Journal: News & Comment

Thursday, March 16, 2006
# 10:22:00 AM:

How to get your purchased songs off your 5G iPod

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So I bought a couple of songs from the iTunes Music Store this morning. For this example, we'll talk about the 11-minute version of "Time Has Come Today" by the Chambers Brothers. I bought it, downloaded it, and transferred it from iTunes to my 30 GB iPod 5G (the video one).

I came to work and wanted it in iTunes on the iMac here. Now, I own that file, and have a license to that song, and my work iMac is authorized to play tracks I have bought from iTunes. But I forgot to copy the file to a server or disk where I could download it at work and add it to my iTunes library. So I wanted to move it from the iPod to the iMac at work.

That is a totally legitimate thing to do, but Apple has made it exceptionally difficult—I'm not supposed to be able to copy music files off my iPod (even MP3s), and as I discovered today, Mac OS X's fabby Spotlight search is disabled for the music files on the iPod, even from the command line, and even when you specify that you're looking for invisible files.

That didn't stop me, though.

Finding my music file on the iPod

I could have manually browsed the iPod file system from the Terminal, but instead I used Panic's great Transmit FTP program. Using the View > Show Invisible Files option, I then chose Go > Go to Folder and went here:

/Volumes/Penmachine iPod 5G/iPod_Control/Music

In there are dozens of folders namd F00, F01, and so on. I sorted by Date, then manually sorted through them to find files modified by day and that ended in .m4p, Apple's file extension for Protected AAC files bought from the iTunes store. A pain, but it took about two minutes to find XBCK.m4p, modified today (iTunes renames the music files it has to four-character names, presumably again to make it more difficult for me to get my own music off of it). Okay, it turns out that the file permissions prevent Transmit from copying the file to the Desktop directly.

Fine. You're not stopping me.

Copying it from the iPod to the Mac

Back to the Terminal and this command:

cp XBCK.m4p /Users/dkmiller/Desktop/Chambers.m4p

If the Mac and iPod had really been obstinate, I could have tried higher administrator privileges using the sudo command in front, which would have asked for my admin password:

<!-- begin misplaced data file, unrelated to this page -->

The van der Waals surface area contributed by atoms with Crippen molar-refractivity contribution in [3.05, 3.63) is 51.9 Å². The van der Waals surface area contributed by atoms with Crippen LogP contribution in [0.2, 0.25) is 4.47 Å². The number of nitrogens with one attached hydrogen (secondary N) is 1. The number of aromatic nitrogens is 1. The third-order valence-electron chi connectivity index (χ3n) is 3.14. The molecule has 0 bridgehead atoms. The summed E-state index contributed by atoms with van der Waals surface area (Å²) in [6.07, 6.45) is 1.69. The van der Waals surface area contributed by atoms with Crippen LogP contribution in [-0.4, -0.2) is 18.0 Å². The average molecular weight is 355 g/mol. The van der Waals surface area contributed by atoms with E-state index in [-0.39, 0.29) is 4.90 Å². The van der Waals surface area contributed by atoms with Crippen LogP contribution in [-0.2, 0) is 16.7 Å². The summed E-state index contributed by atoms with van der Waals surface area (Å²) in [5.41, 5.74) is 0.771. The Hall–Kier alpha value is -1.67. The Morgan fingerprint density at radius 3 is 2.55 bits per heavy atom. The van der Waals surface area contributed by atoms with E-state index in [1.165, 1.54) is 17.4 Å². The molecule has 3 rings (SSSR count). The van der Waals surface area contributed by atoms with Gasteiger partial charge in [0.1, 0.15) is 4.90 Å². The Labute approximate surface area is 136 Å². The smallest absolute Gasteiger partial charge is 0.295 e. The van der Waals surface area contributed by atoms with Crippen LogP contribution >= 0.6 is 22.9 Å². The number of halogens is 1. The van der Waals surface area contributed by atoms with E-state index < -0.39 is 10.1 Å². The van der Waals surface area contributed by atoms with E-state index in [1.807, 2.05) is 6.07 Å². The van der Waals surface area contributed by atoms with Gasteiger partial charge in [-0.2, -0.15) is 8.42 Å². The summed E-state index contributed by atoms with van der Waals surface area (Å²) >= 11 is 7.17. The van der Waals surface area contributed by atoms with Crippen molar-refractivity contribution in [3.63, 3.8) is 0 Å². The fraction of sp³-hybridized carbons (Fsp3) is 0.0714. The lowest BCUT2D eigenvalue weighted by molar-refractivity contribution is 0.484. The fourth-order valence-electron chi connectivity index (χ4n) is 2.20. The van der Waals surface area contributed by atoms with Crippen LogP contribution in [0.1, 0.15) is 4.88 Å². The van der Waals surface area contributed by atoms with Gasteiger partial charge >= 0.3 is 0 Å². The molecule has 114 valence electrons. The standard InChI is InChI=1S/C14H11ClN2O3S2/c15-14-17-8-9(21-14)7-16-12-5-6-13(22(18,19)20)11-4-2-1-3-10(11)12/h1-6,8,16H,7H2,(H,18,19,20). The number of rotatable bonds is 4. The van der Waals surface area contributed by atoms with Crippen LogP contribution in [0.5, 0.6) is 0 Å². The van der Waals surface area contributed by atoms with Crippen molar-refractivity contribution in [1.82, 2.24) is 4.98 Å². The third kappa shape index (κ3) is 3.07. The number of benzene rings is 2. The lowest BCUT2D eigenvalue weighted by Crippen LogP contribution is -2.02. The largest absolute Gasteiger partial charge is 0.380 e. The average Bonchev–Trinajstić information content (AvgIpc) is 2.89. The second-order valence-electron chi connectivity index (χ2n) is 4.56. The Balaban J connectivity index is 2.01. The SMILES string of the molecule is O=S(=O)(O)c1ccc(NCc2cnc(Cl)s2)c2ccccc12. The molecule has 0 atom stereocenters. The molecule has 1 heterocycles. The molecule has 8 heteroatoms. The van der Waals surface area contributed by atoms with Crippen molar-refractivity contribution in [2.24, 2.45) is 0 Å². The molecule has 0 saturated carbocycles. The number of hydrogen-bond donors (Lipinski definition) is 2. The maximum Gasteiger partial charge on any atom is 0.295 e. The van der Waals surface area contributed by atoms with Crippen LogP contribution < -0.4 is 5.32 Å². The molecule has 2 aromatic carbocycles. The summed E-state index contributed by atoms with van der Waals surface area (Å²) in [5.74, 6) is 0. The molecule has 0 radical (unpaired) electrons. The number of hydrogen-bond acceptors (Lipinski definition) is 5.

sudo cp XBCK.m4p /Users/dkmiller/Desktop/Chambers.m4p

It turns out the first one worked, however. Now there's a file, Chambers.m4p, on my Desktop, which I dragged into iTunes and can now play.

Analysis and ranting

All this to get a file I bought to a computer I'm legally and contractually allowed to play it on. Man, DRM sucks. I'll make sure to burn it to CD and convert it to unrestricted MP3 soon, as I do with all my iTunes purchased tracks. Incidentally, there is no similar easy way to remove the DRM copy prevention and the use restrictions from iTunes-purchased video files. Which is why I haven't bought any.

I'm not file-sharing any of these tunes. I bought them and just want to play them (as I am legally allowed to, by the way) on different devices, as I'm easily able to do with tracks from audio CDs, or old LP records. And I make sure that I can do it. It sure is fun to have device manufacturers like Apple serving the people who demand these use restrictions rather than their paying customers, doesn't it? And it's sure working well, isn't it?

By the way, if you buy my CD or download any of my free tunes, you can share them all you like, on as many different machines and with as many different people as you care to.

Related miscellany

Incidentally, here's a Wikipedia article on fair dealing in Canada (similar to fair use in the U.S.A.), which isn't quite directly applicable here, but is interesting.

And I should remind you again that proper headphones are a big deal. I initially listened to the Chambers Brothers tune on the Audio-Technica ATH-M20 headphones I have at my desk at work, which are adequate. Mid-way through I decided to switch to my personal Sennheiser HD 280 Pro set that I brought from home, and which cost twice as much. The quality difference was astonishing, even with the relatively low-quality audio file mastered from a recording made in the 1960s on not-great equipment. So get good headphones. It makes a difference.


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